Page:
Not everyone seems so happy to be out on the trail. We came across three 20 somethings – a lad and two lasses - near clay bank top. Swiftly and easily named Le Trois Miserable Sods. Not a word or a smile between them; just the weary gait and trudge of the pissed off. Probably not helped by them having taken lunch at the foot of the bank where as we opted to climb up the steep other side to have lunch and watch them ascend. Schoolboy error.
Now as it turned out first impressions were wrong. They were staying at the same B&B as us on Blakey Ridge and we had breakfast with them. They were part camping and part B&Bing and finding the whole thing a lot harder than anticipated. They were chatty and friendly. However, once you’ve been christened there is no going back. They remained Le Trois Miserable Sods.
Elsewhere I’ve said that in general terms it’s the people carrying the full packs who seem the least happy. Many seem to underestimate just how big a challenge the walk can be this way. We met on the trail a father and son from Lancaster. We called him Lennie. We thought he looked like a Lennie and it sort of hanged nicely alongside Lancaster. He lives there with someone called ‘ the missus’. When we came across him beyond Orton he’d just unloaded 10 pounds of gear from the rucksack with ‘the missus’ who’d popped down the night before. He almost had a smile on his face.
Mind you the most chilled couple we met were carrying full packs. It was late morning, they were sitting at the foot of The Knott field glasses in hand taking in all around them. They’d camped the previous evening at Angle Tarn. They’d managed just a few hundred metres all morning. Summer time and the walking is easy. Said they’d probably try to finish the whole walk in about 14 days. Not a chance. I have them down as non finishers. Finish or otherwise; I don’t think they could care less; they were just out to have a good time together.
As we came across a group of over a dozen walkers climbing out of Patterdale I had a little smile (smirk?) on my face. They had a guide, taking them all the way from one end of the walk to the other. Cheaper to buy a map surely; not a grizzly bear or pack of dingos in sight; hostile natives not unknown but life or limb endangering capacities pretty limited; and never more than a few miles from a butcher, baker or candlestick maker. On reflection that was a little unfair. If you are in Australia or America how are you to know that our ordnance survey maps are not rubbish like your own local equivalents. And if you’re a single walker looking for like company to share the experience why not take this risk free way of doing just that. Of course if you are thrown together as a group you’re not sure what you are getting as partners. In this group they had half from overseas and the other half home grown. Similar proportions of couples and singles; age range mid 40s to mid 60s. Depending how the wind was blowing similar numbers of the mad, bad, ugly; even a couple of the sane.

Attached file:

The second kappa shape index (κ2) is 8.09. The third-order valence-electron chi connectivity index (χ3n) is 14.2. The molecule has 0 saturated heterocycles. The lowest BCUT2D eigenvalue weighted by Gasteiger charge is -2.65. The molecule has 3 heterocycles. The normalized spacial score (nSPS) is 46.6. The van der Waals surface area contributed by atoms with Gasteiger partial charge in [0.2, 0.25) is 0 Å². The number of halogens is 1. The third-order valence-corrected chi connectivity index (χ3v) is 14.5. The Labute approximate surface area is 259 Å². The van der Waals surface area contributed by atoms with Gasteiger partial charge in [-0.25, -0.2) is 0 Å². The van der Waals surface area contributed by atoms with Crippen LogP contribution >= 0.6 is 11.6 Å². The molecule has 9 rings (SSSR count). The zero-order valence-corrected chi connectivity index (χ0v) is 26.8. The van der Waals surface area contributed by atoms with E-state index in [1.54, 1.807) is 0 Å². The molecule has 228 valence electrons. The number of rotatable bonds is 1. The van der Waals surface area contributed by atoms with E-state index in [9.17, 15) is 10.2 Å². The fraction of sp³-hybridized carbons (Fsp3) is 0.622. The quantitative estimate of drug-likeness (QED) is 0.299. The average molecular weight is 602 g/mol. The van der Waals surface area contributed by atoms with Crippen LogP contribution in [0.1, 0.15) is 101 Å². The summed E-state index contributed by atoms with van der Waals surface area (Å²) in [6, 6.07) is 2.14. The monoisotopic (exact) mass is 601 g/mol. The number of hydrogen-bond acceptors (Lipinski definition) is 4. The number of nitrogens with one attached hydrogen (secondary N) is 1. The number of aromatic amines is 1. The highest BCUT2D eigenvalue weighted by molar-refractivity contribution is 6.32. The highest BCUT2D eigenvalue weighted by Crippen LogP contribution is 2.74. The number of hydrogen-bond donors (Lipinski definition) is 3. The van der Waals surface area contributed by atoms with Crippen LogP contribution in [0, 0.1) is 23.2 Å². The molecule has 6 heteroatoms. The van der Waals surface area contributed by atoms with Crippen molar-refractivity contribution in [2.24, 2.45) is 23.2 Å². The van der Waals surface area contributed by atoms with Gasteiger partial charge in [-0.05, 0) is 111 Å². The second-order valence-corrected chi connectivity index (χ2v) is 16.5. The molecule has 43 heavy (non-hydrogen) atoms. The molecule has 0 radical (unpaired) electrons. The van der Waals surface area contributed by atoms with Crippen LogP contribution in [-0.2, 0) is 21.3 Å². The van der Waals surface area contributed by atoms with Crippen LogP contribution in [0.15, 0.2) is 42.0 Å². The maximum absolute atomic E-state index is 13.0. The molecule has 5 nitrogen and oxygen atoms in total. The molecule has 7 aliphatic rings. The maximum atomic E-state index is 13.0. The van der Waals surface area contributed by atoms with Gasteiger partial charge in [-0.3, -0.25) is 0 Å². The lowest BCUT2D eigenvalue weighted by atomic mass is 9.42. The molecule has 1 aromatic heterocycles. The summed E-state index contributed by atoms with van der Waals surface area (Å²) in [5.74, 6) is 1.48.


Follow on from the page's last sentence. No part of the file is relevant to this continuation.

We were to come across this group time and time again over the rest of the walk. We had some fun exchanges with John and Pauline, grandparents from near Melbourne; definitely in the sane camp. He an expert smoker with extensive knowledge of lager and cricket and with a few observations of his own on poms (no sterotypes here then); much to the amusement of the boys. Enjoying every moment of the trip and planning his next. She not so sure she was enjoying every moment; in fact pretty sure she wasn’t; finding the going hard but with all the grit and guts needed to get through each day.
We stayed at the same B&B as John and Pauline in Grosmont; a converted Edwardian garage; them upstairs, us downstairs. We could hear their every move and I guess they could hear ours. We planned to leave at 7am so were up and about pretty early. We opened our room door to find John with an anguished look on his face. He couldn’t get out of the garage block and it was nicotine top up time. This was serious. Pauline sitting on the stairs; just a silent shaking of the head as she looks at him. Our keys also wouldn’t open the external door. Getting more serious. Various suggestions from John about the kids getting out through a window to raise the alarm. The fire escape in our room noticed, I invite John to make his exit through our room. Oddly enough though he’s not keen; of course…Charlie had been making those bottom noises throughout the night that young teenage boys find so amusing and I assume poor John and Pauline had been tuning in to this and the associated giggling from Charlie all night. John I guess had a fair idea what might be lurking in our room. I exit and try our keys from the outside. They work, and John stumbles into the outside world and lights up. Order restored. John’s rehabilitation can proceed; Pauline can go back into her room to get dressed and we can push on. We have a quick game amongst ourselves to suggest the headline in the local paper if the kids had raised the alarm. We decide that John would be least happy with ‘ MAN FROM OZ GETS HIS FAG’.
You do occasionally see people lose it. Tiredness, way finding and weather can all take there toll on human relationships and perspectives. They can also impact on rational thought. We met a couple of middle aged guys near Smardale, above Kirkby Stephen, who no doubt in the real world hold down responsible positions where a degree of clear thinking in planning and execution of basic tasks is required. Their guide book had beautifully described the day walks first from Patterdale – Shap and then from Shap – Kirkby Stephen. They were angry, as in very angry, with the guide book. ‘It’s not right’…’It shouldn’t be allowed’….’It’s too far…those two long days back to back’….’I’m going to write to the author’… and so it went on. Slack jawed as we moved on and ahead of them we each had our own words to describe them: ‘fools’ ‘idiots’ ‘twits’ ‘odd’, always with ‘bloody’ attached at the front end. For the record they were both English; mind you they were southerners.
Finally a word or two for someone we never got to meet. You’ll read elsewhere in this journal that on the first day of the walk I lost my mobile phone. As it turned out I lost it on the cliffs above St Bees; it slipped out of the backpack as I took a photograph. Well that’s that I thought; gone forever; not a tragedy but a bloody inconvenience. Step forward Mrs Smith. She lives in one of the cottages adjacent to the small quarry as you come off the cliffs beyond St Bees and turn inland. Mrs Smith found my mobile then texted a number of those in my inbox. William contacted her and on my return she kindly posted the phone back to home. She would take nothing for her efforts and costs. I’ve said it to her already but I’ll say it again….thank you Mrs Smith.
And thank you to all those we met on our trek i hope you all had as much fun as us. Maybe we are in your journal. What goes around comes around. Maybe we’ll see you again.